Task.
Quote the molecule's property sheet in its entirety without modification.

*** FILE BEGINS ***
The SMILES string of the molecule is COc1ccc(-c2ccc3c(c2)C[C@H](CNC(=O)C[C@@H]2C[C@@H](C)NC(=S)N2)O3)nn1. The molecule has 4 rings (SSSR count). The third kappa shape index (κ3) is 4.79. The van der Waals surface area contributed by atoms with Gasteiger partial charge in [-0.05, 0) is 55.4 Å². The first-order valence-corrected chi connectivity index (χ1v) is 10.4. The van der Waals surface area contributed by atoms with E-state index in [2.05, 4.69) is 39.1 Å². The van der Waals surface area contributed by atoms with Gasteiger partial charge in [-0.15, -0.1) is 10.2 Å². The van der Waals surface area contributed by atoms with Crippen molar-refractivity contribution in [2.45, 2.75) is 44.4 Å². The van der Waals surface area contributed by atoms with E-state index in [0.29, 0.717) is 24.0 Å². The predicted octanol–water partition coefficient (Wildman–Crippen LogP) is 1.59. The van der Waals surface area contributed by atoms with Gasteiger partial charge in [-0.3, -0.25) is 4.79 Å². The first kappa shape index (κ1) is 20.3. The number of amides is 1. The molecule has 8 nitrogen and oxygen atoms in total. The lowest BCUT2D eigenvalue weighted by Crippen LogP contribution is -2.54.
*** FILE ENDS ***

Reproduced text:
The SMILES string of the molecule is COc1ccc(-c2ccc3c(c2)C[C@H](CNC(=O)C[C@@H]2C[C@@H](C)NC(=S)N2)O3)nn1. The molecule has 4 rings (SSSR count). The third kappa shape index (κ3) is 4.79. The van der Waals surface area contributed by atoms with Gasteiger partial charge in [-0.05, 0) is 55.4 Å². The first-order valence-corrected chi connectivity index (χ1v) is 10.4. The van der Waals surface area contributed by atoms with E-state index in [2.05, 4.69) is 39.1 Å². The van der Waals surface area contributed by atoms with Gasteiger partial charge in [-0.15, -0.1) is 10.2 Å². The van der Waals surface area contributed by atoms with Crippen molar-refractivity contribution in [2.45, 2.75) is 44.4 Å². The van der Waals surface area contributed by atoms with E-state index in [0.29, 0.717) is 24.0 Å². The predicted octanol–water partition coefficient (Wildman–Crippen LogP) is 1.59. The van der Waals surface area contributed by atoms with Gasteiger partial charge in [-0.3, -0.25) is 4.79 Å². The first kappa shape index (κ1) is 20.3. The number of amides is 1. The molecule has 8 nitrogen and oxygen atoms in total. The lowest BCUT2D eigenvalue weighted by Crippen LogP contribution is -2.54.